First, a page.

The UK Border Agency has launched an advertising campaign to make sure that employers know their responsibilities.

Extracted from UK Border Agency
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Thursday, 7 May 2009

UK Points Based System Brief Explained


Before the new system was introduced there were more than 80 routes for a non-EU national to enter the UK. The present, much more simpler framework consists of 5 tiers, which help people find the right path to the UK.

  • Tier 1 is for highly skilled individuals willing to practice what they do best in the UK
  • Tier 2 is for skilled workers (nurses, teachers, engineers, etc.) who already have a job offer to work in the UK
  • Tier 3 is for a very limited number of low skilled workers needed to fill temporary labour shortages for a specific project
  • Tier 4 is for students, continuing their education in the United Kingdom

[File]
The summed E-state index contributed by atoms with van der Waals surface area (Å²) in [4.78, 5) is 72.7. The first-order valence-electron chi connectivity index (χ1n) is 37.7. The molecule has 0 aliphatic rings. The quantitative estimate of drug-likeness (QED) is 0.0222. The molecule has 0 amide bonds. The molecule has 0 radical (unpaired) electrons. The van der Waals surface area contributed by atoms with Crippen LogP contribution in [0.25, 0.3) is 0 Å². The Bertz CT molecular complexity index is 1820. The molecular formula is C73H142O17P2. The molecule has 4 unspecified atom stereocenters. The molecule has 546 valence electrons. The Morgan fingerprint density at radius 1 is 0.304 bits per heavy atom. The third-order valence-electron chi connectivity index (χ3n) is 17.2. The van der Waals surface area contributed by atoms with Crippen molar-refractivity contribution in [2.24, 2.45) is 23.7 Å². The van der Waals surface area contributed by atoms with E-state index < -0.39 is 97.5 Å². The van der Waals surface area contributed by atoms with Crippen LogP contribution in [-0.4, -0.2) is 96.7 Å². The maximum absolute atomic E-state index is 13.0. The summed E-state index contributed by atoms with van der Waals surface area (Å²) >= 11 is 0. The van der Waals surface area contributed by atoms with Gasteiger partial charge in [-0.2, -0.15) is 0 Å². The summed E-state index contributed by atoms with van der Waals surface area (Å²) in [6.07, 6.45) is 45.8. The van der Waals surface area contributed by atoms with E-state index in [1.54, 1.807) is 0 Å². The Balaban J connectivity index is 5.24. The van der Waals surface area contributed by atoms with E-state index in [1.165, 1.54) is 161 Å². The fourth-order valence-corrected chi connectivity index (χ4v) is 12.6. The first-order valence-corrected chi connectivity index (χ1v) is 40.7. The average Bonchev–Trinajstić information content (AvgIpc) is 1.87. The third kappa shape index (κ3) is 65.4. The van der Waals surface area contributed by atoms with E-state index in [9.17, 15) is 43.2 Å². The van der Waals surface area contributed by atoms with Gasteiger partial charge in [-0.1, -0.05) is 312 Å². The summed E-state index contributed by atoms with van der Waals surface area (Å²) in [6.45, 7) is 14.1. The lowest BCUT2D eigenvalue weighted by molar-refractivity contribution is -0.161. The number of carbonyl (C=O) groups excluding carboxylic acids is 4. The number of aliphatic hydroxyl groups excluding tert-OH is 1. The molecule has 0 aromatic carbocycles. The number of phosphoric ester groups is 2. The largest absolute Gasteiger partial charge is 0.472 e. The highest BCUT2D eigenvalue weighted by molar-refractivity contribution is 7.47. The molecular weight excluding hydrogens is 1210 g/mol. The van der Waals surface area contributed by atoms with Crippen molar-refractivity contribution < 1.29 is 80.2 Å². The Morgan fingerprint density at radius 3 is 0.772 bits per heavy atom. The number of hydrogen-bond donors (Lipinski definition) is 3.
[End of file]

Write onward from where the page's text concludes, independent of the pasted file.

• Tier 5 is for Youth Mobility and temporary workers (people who are allowed to work in the Uk for a limited time)

For each tier there is a point target that the applicants need to meet. Points are awarded according to an objective and transparent criteria, allowing applicants to assess themselves.

Extracted from UK Border Agency

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How much tax do I need to pay if I work in the UK?

If you are going to be living and working in the UK you will usually have to pay tax here as well.

How much income tax will I have to pay?

The amount of income tax you have to pay depends on how much you earn.

For the tax year 2007/2008 the first ₤5,225 that you earn is tax free (personal allowance), and after that you must pay tax at different levels:

10% on the next ₤2,230
22% on the amount from ₤2,231 to ₤34,600
40% on anything above ₤34,600

What are national insurance contributions?
You pay national insurance contributions (NIC) to build up your right to social security, benefits and a pension. NIC are automatically deducted from your wages or will be calculated from your self assessment tax return. For more information about National Insurance visit Directgov or our pages on Social Security and Benefits.
What is a tax year?